"Meeting the scholarly and genial Nicolas Joly in the picturesquely cluttered library of the 18th-century manor that houses his winery, you would be hard pressed to imagine him dancing naked in his vineyard at midnight while burning rabbit skins. This was the image of Mr. Joly purveyed recently by a major French magazine. Mr. Joly is perhaps the world's leading practitioner of biodynamic viticulture, and as such he engages in some practices that may seem unconventional, although none of them involve naked dancing. Mr. Joly is the proprietor of Coulée de Serrant, a domain in the Loire Valley. His property borders the river and encompasses the ruins of an ancient castle destroyed in the wars between the Huguenots and the Catholics. ('Now we just have the war between good farming and bad farming,' he says.) The vineyard was first planted in 1113 by Cistercian monks, and the excellence of its wines has been acknowledged for centuries." (Jay McInerney)


"Mayor Bloomberg’s love affair with fashion (and what it can bring to the local New York economy) continues apace. After cutting the ribbon on the Armani flagship store on Fifth Avenue, celebrating Burberry’s new store on Madison, and opening New York Fashion Week’s new home at Lincoln Center, the Mayor has turned his affection to Ralph Lauren, whom he awarded the key to New York City last night during a celebratory cocktail at the new RL womens’ flagship on Madison Avenue. In front of friends (Jerry and Jessica Seinfeld), clients, and other executives likewise on the receiving end of Mr Lauren’s corporate largesse (the editors of pretty much every glossy magazine based in the city that carries Ralph Lauren advertising, from Harper’s Bazaar to Vanity Fair and In Style) the two men descended the gracefully curving staircase of Mr Lauren’s store like a newlyweds, pausing on a landing to make brief speeches." (FT)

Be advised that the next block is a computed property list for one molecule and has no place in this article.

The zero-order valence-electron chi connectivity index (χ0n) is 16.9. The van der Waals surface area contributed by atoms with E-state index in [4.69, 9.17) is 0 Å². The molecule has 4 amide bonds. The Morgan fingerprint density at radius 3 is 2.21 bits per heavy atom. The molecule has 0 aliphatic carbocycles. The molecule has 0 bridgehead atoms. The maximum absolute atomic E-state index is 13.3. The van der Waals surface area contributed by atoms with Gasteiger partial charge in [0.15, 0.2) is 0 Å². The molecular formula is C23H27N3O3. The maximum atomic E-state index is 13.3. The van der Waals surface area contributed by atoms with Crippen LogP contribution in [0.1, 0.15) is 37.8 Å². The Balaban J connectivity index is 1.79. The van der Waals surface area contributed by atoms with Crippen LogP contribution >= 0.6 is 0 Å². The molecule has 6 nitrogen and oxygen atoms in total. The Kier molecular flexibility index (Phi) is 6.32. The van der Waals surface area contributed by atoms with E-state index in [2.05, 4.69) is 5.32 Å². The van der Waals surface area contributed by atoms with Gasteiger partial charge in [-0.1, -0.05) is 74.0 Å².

"Francis Ford Coppola wrote it and, very surprisingly for such a good writer, he messed it up. Looking cool and calling everyone a 'sport' was not what Gatsby was about, nor was the hero symbolized by having a hell of a lot of new shirts and beautiful clothes. That was Shapiro’s view, or rather, Evans’s. Many have called The Great Gatsby the best American novel ever written. Something to do with the way it’s structured. I don’t know how one measures such things, but good books to me are like beautiful women; you can’t compare them ... Hollywood types see Fitzgerald’s gem as emerald lawns, silk shirts, golden sunlight, and great mansions by the sea. That’s what drew me in at the start. I had been on the Riviera age 14, had read Tender is the Night, and then came upon the American Riviera in West Egg. I was shut away in boarding school, but during home-from-school breaks I lived at the Sherry-Netherland on 5th Avenue across from the Plaza Hotel. I could imagine Daisy, Jordan, and Jay across the street from me better than anyone. I still can. Writing, you see, does not exist without a consenting reader. And no two readers are alike. I knew Jay better than anyone, except that I knew Dick Diver better. It all seems so long ago now. When I first read about Fitzgerald’s tragic life, his work had begun to be appreciated again. He reached superstardom during the 60s and 70s and is still selling well. But he’d died broke and forgotten decades earlier before he turned 45. Zelda died in a fire while institutionalized." (Taki)